OpenVPN/802.1Q --passtos patch
This patch makes it possible to use the --passtos option with 802.1Q tagged ethernet frames. This patch needs testing before it's moved from the feat_passtos branch to allmerged branch in the openvpn-testing.git tree. This patch has been provided by Davide Guerri and is also available on his website.
NOTE: Even if you don't use 802.1Q (VLAN tagging), you can still help verify that the patch works on basic level - see "Testing" section below.
Downloading and building
You can download the patched version of OpenVPN by following this link:
To use this patched version, unpack it and run:
autoreconf -vi ./configure make
You can test this patch by configuring your OpenVPN as shown below. Thanks go to Davide Guerri for kindly providing these instructions!
First, configure your client similarly to this:
Client configuration BEGIN (file: openvpn-l2-client.conf ) ------
remote <server address> <server port> proto udp
dev tap0 dev-type tap
ca "./ca.crt" key "./client.key" cert "./client.crt" tls-auth "./ta.key" 1 cipher none ns-cert-type server
Client configuration END (file: openvpn-l2-client.conf ) ------
And configure server like this:
Server configuration BEGIN (file: openvpn-l2-server.conf ) ------
mode server local <server address> port <server port>
dev tap0 dev-type tap
tls-server ca "./ca.crt" key "./server.key" cert "./server.crt" tls-auth "./ta.key" 0 cipher none
Server configuration END (file: openvpn-l2-server.conf ) ------
Note that I've had to generate client and server certificates both signed with a self generated ca (i've used openssl here). I've used a null cipher and no compression to be able to check encapsulated packets (overkilling, I now ;) )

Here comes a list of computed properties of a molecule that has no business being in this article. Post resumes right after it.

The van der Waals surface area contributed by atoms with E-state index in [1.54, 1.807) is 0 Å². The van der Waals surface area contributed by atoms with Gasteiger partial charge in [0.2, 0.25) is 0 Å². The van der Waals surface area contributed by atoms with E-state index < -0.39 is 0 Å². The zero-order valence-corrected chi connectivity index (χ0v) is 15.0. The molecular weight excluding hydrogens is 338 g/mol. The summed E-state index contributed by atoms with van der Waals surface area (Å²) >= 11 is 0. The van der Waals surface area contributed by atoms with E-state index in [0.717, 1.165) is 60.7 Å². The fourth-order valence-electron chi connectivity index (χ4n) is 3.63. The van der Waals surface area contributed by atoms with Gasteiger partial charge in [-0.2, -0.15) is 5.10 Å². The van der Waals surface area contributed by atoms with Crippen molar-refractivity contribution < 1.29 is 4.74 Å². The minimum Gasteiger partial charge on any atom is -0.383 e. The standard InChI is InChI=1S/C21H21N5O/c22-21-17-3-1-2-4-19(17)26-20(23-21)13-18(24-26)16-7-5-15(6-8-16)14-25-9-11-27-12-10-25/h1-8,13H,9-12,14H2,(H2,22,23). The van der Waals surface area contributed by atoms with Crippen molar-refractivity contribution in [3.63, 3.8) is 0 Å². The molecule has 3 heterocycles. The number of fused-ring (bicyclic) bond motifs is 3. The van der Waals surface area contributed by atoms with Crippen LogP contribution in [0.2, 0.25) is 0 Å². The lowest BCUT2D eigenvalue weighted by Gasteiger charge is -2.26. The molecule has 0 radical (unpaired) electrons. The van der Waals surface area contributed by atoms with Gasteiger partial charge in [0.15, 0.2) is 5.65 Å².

I've launched openvpn and created a vlan (with an IP address) on the corresponding tap interface on both sides with the following commands:
<pre> server:~# openvpn --config openvpn-l2-server.conf --daemon # Plain (i.e.: not patched) openvpn 2.0.9 server:~# ifconfig tap0 up server:~# vconfig add tap0 4094 server:~# ifconfig tap0.4094 10.22.0.1 netmask 255.255.255.0 up </pre>
<pre> client:~# openvpn209p --config openvpn-l2-client.conf --daemon # Patched openvpn 2.0.9 client:~# ifconfig tap0 up client:~# vconfig add tap0 4094 client:~# ifconfig tap0.4094 10.22.0.2 netmask 255.255.255.0 up </pre>
On the server I've run tcpdump with the following parameters (eth0 was the interface used for openvpn tunnel):
server:~# tcpdump -s0 -nXvi eth0 "ip and host <client address>"
On the client side I've run a ping with -Q option (Set Quality of Service -related bits in ICMP datagrams)
client:~# ping 10.22.0.1 -Q 7 -c 1
Here was the output of tcpdump on the server:
<pre> 16:19:59.477097 IP (tos 0x7,CE, ttl 64, id 0, offset 0, flags [DF], proto UDP (17), length 155) 126.96.36.199.1194 > 188.8.131.52.12126: UDP, length 127 0x0000: 4507 009b 0000 4000 4011 e817 c2f2 e643 E.....@.@......C 0x0010: c2f2 e60a 04aa 2f5e 0087 523f 30ed 77b8 ....../^..R?0.w. 0x0020: 85a5 c4d5 d2bc 1208 543d 2e2a e332 151f ........T=.*.2.. 0x0030: f500 001e ec00 ff44 7eef 3e00 ff0f 03c8 .......D~.>..... 0x0040: 3581 000f fe08 0045 0700 5400 0040 0040 5......E..T..@.@ 0x0050: 0119 750a 160d 010a 1600 0108 003e 2beb ..u..........>+. 0x0060: 7701 1c0f ac71 4a5a 4707 0008 090a 0b0c w....qJZG....... 0x0070: 0d0e 0f10 1112 1314 1516 1718 191a 1b1c ................ 0x0080: 1d1e 1f20 2122 2324 2526 2728 292a 2b2c ....!"#$%&'()*+, 0x0090: 2d2e 2f30 3132 3334 3536 37 -./01234567 </pre>
As you can see TOS in external IP header (byte 0x0001, value 0x7) was the same as the one in internal IP packet (byte 0x0048). Moreover internal IP packet was encapsulated in tagged (tag 4094, 0x0ffe in hex) ethernet frame as expected (bytes 0x0043 - 0x0044)
I know it could be more user-friendy to use wireshark instead of tcpdump... :)
Sending the test report
You can simply respond to the mail you received. Include a brief description of your OpenVPN configuration and the steps you took to verify that the patch worked properly. Note that negative test reports ("did not work for me") are as important as positive ones.
- man openvpn